“You’ve got to do your homework, got to have a little bit of a crystal ball, have a little luck,” UCLA coach John Savage said. “You win some, you lose some, just want to make sure you’re in that 90 percent range, keeping nine out of 10 guys, or eight out of 10 at the worst. You don’t want half the class to disappear in June.”

If everyone came to school, though, Arizona State would be in business. The Sun Devils’ class is loaded with several of the top pro prospects in the prep Class of 2007. Signees such as outfielder Michael Burgess (Hillsborough High, Tampa) and infielders Josh Vitters (Cypress, Calif., High) and Justin Jackson (Roberson High, Asheville, N.C.) all rank in the most recent top 10 of Baseball America’s Prospects Plus top 300 national rankings.

The Tar Heels have locked up commitments from a bevy of the class’ top pitchers, including the top two overall prospects–righthanders Matt Harvey (Fitch High, Groton, Conn.) and Rick Porcello (Seton Hall Prep, West Orange, N.J.). Lefty Madison Bumgarner (South Caldwell High, Hudson, N.C.) was ranked No. 20 in the nation and could join Harvey and Porcello in the first two rounds of the draft.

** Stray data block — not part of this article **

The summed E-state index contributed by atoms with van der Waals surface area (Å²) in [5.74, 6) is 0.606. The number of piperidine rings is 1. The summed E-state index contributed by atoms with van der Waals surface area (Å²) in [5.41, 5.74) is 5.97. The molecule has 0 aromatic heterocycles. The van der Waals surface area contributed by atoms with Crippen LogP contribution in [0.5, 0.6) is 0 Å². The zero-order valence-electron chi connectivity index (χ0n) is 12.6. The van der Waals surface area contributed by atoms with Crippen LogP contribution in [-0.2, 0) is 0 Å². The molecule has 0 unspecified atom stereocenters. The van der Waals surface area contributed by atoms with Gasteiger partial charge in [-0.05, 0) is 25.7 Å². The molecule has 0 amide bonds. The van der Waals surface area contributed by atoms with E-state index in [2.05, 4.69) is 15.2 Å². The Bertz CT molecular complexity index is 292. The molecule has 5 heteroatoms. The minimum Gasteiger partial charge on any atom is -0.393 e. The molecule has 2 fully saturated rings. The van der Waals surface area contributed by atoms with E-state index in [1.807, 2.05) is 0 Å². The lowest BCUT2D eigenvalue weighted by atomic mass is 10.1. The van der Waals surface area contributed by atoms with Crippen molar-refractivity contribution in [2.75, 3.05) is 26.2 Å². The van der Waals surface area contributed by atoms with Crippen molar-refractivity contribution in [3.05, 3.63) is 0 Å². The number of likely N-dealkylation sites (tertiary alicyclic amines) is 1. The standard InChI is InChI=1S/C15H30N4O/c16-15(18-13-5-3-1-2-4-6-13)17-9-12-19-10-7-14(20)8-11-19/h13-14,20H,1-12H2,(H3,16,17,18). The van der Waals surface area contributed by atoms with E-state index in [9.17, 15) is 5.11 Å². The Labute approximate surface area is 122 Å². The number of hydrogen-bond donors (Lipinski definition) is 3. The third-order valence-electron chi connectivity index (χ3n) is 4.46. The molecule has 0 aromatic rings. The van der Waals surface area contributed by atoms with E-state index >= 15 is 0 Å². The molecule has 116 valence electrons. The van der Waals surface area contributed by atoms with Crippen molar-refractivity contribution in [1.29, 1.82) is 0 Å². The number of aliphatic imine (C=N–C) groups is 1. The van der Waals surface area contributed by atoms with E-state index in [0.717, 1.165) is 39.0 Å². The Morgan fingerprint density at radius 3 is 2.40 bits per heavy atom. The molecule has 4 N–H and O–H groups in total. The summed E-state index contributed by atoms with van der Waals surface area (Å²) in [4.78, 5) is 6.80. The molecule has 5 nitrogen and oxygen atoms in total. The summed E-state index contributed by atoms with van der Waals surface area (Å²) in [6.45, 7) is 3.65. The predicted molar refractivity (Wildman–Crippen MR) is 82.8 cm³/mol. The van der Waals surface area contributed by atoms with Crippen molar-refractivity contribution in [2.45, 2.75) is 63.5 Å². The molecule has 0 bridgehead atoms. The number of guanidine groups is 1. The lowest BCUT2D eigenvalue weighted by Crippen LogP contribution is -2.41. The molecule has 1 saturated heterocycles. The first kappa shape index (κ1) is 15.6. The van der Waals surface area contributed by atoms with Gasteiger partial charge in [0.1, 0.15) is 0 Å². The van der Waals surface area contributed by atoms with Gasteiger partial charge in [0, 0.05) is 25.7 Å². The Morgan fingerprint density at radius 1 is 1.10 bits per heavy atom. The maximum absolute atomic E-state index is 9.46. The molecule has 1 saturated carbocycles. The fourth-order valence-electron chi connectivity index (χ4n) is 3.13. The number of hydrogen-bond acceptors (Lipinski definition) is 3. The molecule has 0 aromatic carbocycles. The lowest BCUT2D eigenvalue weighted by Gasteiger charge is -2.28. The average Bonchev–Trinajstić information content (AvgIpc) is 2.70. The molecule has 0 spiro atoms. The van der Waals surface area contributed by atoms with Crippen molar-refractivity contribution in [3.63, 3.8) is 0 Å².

North Carolina recruiting coordinator Chad Holbrook said the Tar Heels were able to take more chances after landing a deep and talented freshman class in 2006.

“We were very aggressive, because they have expressed a desire to attend college,” Holbrook said. “Even though they have that first-round potential, they do have that chance of coming to college, or we wouldn’t have signed them.

“We wanted to seize the momentum from Omaha, and I think we did.”

Contributing: Alan Matthews.